PROMINENT South Lakeland voices have demanded that “ignorant city politicians” reverse a ban on hunting.

Farmers, hunting experts and politicians are calling for a review of the ban after former Prime Minister Tony Blair admitted the 2004 Hunting Act was one of the pieces of legislation he ‘most regrets’.

In his autobiography The Journey, Mr Blair said he made a ‘fatal mistake’ by allowing the Commons to vote on a ban, outlawing hunting with hounds – a practice ‘that was integral to a way of life’.

Coniston Foxhounds master Roger Westmoreland said groups in Cumbria, including his 400 members, would now be fighting for a repeal.

“Mr Blair was very badly informed and this has led to ridiculous legislation that’s never worked,” he said. “It’s only damaged our community.

“People have been forced to turn to other methods of killing foxes to control numbers – shooting vixens in season and leaving their cubs to starve.

“Ignorant government made the decision to ban it because they had no idea about how a rural community works.”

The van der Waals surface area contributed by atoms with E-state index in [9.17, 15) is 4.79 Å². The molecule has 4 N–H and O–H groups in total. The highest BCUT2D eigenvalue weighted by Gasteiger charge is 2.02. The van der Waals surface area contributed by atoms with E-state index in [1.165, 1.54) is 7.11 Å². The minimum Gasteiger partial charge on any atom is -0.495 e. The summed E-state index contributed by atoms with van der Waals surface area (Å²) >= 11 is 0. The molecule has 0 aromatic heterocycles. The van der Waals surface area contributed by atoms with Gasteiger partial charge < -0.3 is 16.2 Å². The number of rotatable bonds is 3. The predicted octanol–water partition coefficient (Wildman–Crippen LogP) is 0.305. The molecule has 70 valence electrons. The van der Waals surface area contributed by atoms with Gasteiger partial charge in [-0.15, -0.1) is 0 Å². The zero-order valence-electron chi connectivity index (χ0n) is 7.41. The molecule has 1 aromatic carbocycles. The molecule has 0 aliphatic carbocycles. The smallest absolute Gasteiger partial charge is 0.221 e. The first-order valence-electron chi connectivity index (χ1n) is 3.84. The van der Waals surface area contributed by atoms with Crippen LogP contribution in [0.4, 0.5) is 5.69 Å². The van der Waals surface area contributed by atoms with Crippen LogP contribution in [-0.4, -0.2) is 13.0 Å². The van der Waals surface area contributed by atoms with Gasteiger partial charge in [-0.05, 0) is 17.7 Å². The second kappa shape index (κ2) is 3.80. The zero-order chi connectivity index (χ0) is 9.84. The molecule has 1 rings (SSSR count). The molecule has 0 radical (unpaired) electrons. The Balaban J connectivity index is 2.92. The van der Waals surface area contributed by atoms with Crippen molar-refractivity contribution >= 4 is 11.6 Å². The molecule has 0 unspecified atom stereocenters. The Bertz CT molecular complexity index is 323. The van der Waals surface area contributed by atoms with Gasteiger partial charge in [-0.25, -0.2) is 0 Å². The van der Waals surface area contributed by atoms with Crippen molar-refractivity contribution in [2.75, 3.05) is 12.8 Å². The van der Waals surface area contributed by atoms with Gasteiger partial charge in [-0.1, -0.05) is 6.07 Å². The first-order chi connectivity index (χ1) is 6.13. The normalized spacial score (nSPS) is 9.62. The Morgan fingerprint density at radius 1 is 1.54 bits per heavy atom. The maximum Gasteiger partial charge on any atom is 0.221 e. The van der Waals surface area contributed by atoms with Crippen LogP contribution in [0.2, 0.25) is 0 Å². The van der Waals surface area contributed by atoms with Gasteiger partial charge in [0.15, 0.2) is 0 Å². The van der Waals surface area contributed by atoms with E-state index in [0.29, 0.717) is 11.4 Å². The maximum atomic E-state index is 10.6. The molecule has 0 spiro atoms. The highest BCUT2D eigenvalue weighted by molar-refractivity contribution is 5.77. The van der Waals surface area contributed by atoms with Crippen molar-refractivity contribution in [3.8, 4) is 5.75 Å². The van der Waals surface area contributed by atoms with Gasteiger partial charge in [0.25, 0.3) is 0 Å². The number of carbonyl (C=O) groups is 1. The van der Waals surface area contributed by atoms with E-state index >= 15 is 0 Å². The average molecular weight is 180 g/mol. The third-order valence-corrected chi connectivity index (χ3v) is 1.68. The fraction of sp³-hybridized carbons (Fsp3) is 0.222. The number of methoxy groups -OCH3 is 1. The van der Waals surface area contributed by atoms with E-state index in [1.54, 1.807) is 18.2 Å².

Caroline Watson, who keeps sheep at Yew Tree Farm in Coniston, said there had been a significant increase in fox problems in the last three years.

“A large number of our lambs were killed this year and the trees and rocky environment we work in makes it difficult for professionals to control them by shooting.”

Westmorland and Lonsdale MP Tim Farron said a total ban had been counter-productive.

He said: “In craggy areas like Coniston hunting is probably a kinder method than shooting where a marksman could miss and only injure a fox.”

Michael Burton, 17, who works full-time for the hunt in Coniston said young farmers wanted the ban overturning.

But League Against Cruel Sports spokeswoman Louise Robertson said 75 per cent of people in the UK still supported a ban.

She said: “Tony Blair’s comments aren’t going to change the law.

"There’s no place for such a cruel sport in a modern society.”